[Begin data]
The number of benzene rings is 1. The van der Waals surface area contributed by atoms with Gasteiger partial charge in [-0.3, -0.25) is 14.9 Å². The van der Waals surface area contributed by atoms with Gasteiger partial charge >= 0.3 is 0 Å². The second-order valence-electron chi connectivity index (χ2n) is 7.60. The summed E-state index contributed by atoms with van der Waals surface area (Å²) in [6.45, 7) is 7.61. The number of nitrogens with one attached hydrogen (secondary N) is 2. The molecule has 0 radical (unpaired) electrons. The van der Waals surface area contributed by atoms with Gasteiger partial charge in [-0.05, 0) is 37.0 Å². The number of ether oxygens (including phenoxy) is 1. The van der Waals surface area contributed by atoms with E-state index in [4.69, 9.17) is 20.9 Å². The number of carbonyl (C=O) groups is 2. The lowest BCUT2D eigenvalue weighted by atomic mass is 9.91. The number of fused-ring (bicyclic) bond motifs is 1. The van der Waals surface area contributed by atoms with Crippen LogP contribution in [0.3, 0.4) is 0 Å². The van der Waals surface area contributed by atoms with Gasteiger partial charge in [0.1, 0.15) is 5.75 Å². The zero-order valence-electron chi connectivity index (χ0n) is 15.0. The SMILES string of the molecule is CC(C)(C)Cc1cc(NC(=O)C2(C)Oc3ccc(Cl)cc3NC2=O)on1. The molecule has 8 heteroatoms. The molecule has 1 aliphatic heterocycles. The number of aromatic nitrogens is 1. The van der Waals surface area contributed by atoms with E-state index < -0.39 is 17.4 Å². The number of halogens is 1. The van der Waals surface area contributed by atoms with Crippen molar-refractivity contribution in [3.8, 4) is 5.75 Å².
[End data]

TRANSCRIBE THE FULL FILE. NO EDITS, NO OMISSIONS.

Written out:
The number of benzene rings is 1. The van der Waals surface area contributed by atoms with Gasteiger partial charge in [-0.3, -0.25) is 14.9 Å². The van der Waals surface area contributed by atoms with Gasteiger partial charge >= 0.3 is 0 Å². The second-order valence-electron chi connectivity index (χ2n) is 7.60. The summed E-state index contributed by atoms with van der Waals surface area (Å²) in [6.45, 7) is 7.61. The number of nitrogens with one attached hydrogen (secondary N) is 2. The molecule has 0 radical (unpaired) electrons. The van der Waals surface area contributed by atoms with Gasteiger partial charge in [-0.05, 0) is 37.0 Å². The number of ether oxygens (including phenoxy) is 1. The van der Waals surface area contributed by atoms with E-state index in [4.69, 9.17) is 20.9 Å². The number of carbonyl (C=O) groups is 2. The lowest BCUT2D eigenvalue weighted by atomic mass is 9.91. The number of fused-ring (bicyclic) bond motifs is 1. The van der Waals surface area contributed by atoms with Crippen LogP contribution in [0.3, 0.4) is 0 Å². The van der Waals surface area contributed by atoms with Gasteiger partial charge in [0.1, 0.15) is 5.75 Å². The zero-order valence-electron chi connectivity index (χ0n) is 15.0. The SMILES string of the molecule is CC(C)(C)Cc1cc(NC(=O)C2(C)Oc3ccc(Cl)cc3NC2=O)on1. The molecule has 8 heteroatoms. The molecule has 1 aliphatic heterocycles. The number of aromatic nitrogens is 1. The van der Waals surface area contributed by atoms with E-state index < -0.39 is 17.4 Å². The number of halogens is 1. The van der Waals surface area contributed by atoms with Crippen molar-refractivity contribution in [3.8, 4) is 5.75 Å².